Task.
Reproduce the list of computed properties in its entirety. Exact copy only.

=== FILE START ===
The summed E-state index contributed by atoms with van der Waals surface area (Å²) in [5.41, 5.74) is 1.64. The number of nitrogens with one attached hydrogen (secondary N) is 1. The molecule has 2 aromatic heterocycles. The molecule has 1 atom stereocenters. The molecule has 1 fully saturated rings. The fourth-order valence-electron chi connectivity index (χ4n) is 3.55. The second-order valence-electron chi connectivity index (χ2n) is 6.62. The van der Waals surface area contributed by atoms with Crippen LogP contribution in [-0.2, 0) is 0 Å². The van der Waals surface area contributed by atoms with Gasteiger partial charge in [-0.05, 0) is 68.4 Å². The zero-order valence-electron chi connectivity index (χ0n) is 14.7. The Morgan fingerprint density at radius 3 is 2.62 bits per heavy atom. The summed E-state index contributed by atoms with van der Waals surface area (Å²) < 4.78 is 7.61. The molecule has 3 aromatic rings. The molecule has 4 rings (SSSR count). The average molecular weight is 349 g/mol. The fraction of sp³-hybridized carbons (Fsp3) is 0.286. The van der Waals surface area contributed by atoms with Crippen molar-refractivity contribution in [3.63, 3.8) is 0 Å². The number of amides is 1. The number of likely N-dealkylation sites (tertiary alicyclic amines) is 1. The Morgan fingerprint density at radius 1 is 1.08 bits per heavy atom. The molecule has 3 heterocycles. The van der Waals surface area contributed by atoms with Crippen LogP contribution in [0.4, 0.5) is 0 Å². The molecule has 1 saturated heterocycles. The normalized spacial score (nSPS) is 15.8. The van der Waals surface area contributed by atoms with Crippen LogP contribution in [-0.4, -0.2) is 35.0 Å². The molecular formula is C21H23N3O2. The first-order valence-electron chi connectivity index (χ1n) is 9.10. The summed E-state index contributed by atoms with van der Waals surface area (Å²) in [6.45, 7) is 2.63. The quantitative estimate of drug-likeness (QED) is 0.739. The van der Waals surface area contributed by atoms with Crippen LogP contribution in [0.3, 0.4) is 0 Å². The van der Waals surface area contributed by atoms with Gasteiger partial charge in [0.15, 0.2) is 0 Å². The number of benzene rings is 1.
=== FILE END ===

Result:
The summed E-state index contributed by atoms with van der Waals surface area (Å²) in [5.41, 5.74) is 1.64. The number of nitrogens with one attached hydrogen (secondary N) is 1. The molecule has 2 aromatic heterocycles. The molecule has 1 atom stereocenters. The molecule has 1 fully saturated rings. The fourth-order valence-electron chi connectivity index (χ4n) is 3.55. The second-order valence-electron chi connectivity index (χ2n) is 6.62. The van der Waals surface area contributed by atoms with Crippen LogP contribution in [-0.2, 0) is 0 Å². The van der Waals surface area contributed by atoms with Gasteiger partial charge in [-0.05, 0) is 68.4 Å². The zero-order valence-electron chi connectivity index (χ0n) is 14.7. The Morgan fingerprint density at radius 3 is 2.62 bits per heavy atom. The summed E-state index contributed by atoms with van der Waals surface area (Å²) < 4.78 is 7.61. The molecule has 3 aromatic rings. The molecule has 4 rings (SSSR count). The average molecular weight is 349 g/mol. The fraction of sp³-hybridized carbons (Fsp3) is 0.286. The van der Waals surface area contributed by atoms with Crippen molar-refractivity contribution in [3.63, 3.8) is 0 Å². The number of amides is 1. The number of likely N-dealkylation sites (tertiary alicyclic amines) is 1. The Morgan fingerprint density at radius 1 is 1.08 bits per heavy atom. The molecule has 3 heterocycles. The van der Waals surface area contributed by atoms with Crippen LogP contribution in [0.4, 0.5) is 0 Å². The molecule has 1 saturated heterocycles. The normalized spacial score (nSPS) is 15.8. The van der Waals surface area contributed by atoms with Crippen LogP contribution in [-0.4, -0.2) is 35.0 Å². The molecular formula is C21H23N3O2. The first-order valence-electron chi connectivity index (χ1n) is 9.10. The summed E-state index contributed by atoms with van der Waals surface area (Å²) in [6.45, 7) is 2.63. The quantitative estimate of drug-likeness (QED) is 0.739. The van der Waals surface area contributed by atoms with Crippen LogP contribution in [0.3, 0.4) is 0 Å². The van der Waals surface area contributed by atoms with Gasteiger partial charge in [0.15, 0.2) is 0 Å². The number of benzene rings is 1.